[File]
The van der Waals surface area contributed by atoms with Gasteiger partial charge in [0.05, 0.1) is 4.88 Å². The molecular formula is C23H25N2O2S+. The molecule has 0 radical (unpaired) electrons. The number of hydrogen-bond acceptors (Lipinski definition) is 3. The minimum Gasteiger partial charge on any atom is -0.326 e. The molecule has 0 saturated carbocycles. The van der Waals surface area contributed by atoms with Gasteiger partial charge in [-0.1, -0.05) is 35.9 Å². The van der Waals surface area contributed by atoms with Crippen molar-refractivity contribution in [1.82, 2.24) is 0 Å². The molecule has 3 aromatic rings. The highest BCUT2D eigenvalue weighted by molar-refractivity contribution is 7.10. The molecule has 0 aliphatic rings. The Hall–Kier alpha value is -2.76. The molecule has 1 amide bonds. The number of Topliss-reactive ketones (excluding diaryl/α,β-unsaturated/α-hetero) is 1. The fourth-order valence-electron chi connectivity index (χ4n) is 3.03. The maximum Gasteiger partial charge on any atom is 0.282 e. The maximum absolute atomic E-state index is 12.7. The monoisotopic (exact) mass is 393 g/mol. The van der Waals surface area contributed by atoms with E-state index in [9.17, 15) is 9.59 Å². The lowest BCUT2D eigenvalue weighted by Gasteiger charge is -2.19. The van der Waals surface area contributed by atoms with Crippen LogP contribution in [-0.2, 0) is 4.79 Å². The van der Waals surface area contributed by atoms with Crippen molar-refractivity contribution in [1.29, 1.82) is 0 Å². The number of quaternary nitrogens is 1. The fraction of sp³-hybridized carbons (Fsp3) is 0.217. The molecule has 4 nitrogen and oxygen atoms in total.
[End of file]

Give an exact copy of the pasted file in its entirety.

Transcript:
The van der Waals surface area contributed by atoms with Gasteiger partial charge in [0.05, 0.1) is 4.88 Å². The molecular formula is C23H25N2O2S+. The molecule has 0 radical (unpaired) electrons. The number of hydrogen-bond acceptors (Lipinski definition) is 3. The minimum Gasteiger partial charge on any atom is -0.326 e. The molecule has 0 saturated carbocycles. The van der Waals surface area contributed by atoms with Gasteiger partial charge in [-0.1, -0.05) is 35.9 Å². The van der Waals surface area contributed by atoms with Crippen molar-refractivity contribution in [1.82, 2.24) is 0 Å². The molecule has 3 aromatic rings. The highest BCUT2D eigenvalue weighted by molar-refractivity contribution is 7.10. The molecule has 0 aliphatic rings. The Hall–Kier alpha value is -2.76. The molecule has 1 amide bonds. The number of Topliss-reactive ketones (excluding diaryl/α,β-unsaturated/α-hetero) is 1. The fourth-order valence-electron chi connectivity index (χ4n) is 3.03. The maximum Gasteiger partial charge on any atom is 0.282 e. The maximum absolute atomic E-state index is 12.7. The monoisotopic (exact) mass is 393 g/mol. The van der Waals surface area contributed by atoms with E-state index in [9.17, 15) is 9.59 Å². The lowest BCUT2D eigenvalue weighted by Gasteiger charge is -2.19. The van der Waals surface area contributed by atoms with Crippen LogP contribution in [-0.2, 0) is 4.79 Å². The van der Waals surface area contributed by atoms with Crippen molar-refractivity contribution in [1.29, 1.82) is 0 Å². The number of quaternary nitrogens is 1. The fraction of sp³-hybridized carbons (Fsp3) is 0.217. The molecule has 4 nitrogen and oxygen atoms in total.